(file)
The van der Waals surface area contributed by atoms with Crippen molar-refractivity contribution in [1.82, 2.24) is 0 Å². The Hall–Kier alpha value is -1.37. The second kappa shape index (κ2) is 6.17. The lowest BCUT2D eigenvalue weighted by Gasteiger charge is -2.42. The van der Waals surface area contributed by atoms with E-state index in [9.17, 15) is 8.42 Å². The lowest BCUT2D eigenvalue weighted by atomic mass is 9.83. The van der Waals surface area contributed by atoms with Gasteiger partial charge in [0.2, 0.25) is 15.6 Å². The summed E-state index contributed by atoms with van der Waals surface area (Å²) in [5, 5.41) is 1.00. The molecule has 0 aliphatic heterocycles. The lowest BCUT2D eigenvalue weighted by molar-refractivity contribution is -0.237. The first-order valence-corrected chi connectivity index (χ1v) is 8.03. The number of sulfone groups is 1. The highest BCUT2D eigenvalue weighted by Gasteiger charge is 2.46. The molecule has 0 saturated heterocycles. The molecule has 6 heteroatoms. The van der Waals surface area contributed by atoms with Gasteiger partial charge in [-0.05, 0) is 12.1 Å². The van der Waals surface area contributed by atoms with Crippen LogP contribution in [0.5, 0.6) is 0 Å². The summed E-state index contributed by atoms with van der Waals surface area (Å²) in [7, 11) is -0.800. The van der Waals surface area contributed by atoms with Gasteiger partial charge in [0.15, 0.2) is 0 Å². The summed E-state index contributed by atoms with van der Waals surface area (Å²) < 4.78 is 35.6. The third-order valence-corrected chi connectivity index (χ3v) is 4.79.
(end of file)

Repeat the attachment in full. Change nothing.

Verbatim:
The van der Waals surface area contributed by atoms with Crippen molar-refractivity contribution in [1.82, 2.24) is 0 Å². The Hall–Kier alpha value is -1.37. The second kappa shape index (κ2) is 6.17. The lowest BCUT2D eigenvalue weighted by Gasteiger charge is -2.42. The van der Waals surface area contributed by atoms with E-state index in [9.17, 15) is 8.42 Å². The lowest BCUT2D eigenvalue weighted by atomic mass is 9.83. The van der Waals surface area contributed by atoms with Gasteiger partial charge in [0.2, 0.25) is 15.6 Å². The summed E-state index contributed by atoms with van der Waals surface area (Å²) in [5, 5.41) is 1.00. The molecule has 0 aliphatic heterocycles. The lowest BCUT2D eigenvalue weighted by molar-refractivity contribution is -0.237. The first-order valence-corrected chi connectivity index (χ1v) is 8.03. The number of sulfone groups is 1. The highest BCUT2D eigenvalue weighted by Gasteiger charge is 2.46. The molecule has 0 saturated heterocycles. The molecule has 6 heteroatoms. The van der Waals surface area contributed by atoms with Gasteiger partial charge in [-0.05, 0) is 12.1 Å². The van der Waals surface area contributed by atoms with Crippen LogP contribution in [0.5, 0.6) is 0 Å². The summed E-state index contributed by atoms with van der Waals surface area (Å²) in [7, 11) is -0.800. The van der Waals surface area contributed by atoms with Gasteiger partial charge in [0.15, 0.2) is 0 Å². The summed E-state index contributed by atoms with van der Waals surface area (Å²) < 4.78 is 35.6. The third-order valence-corrected chi connectivity index (χ3v) is 4.79.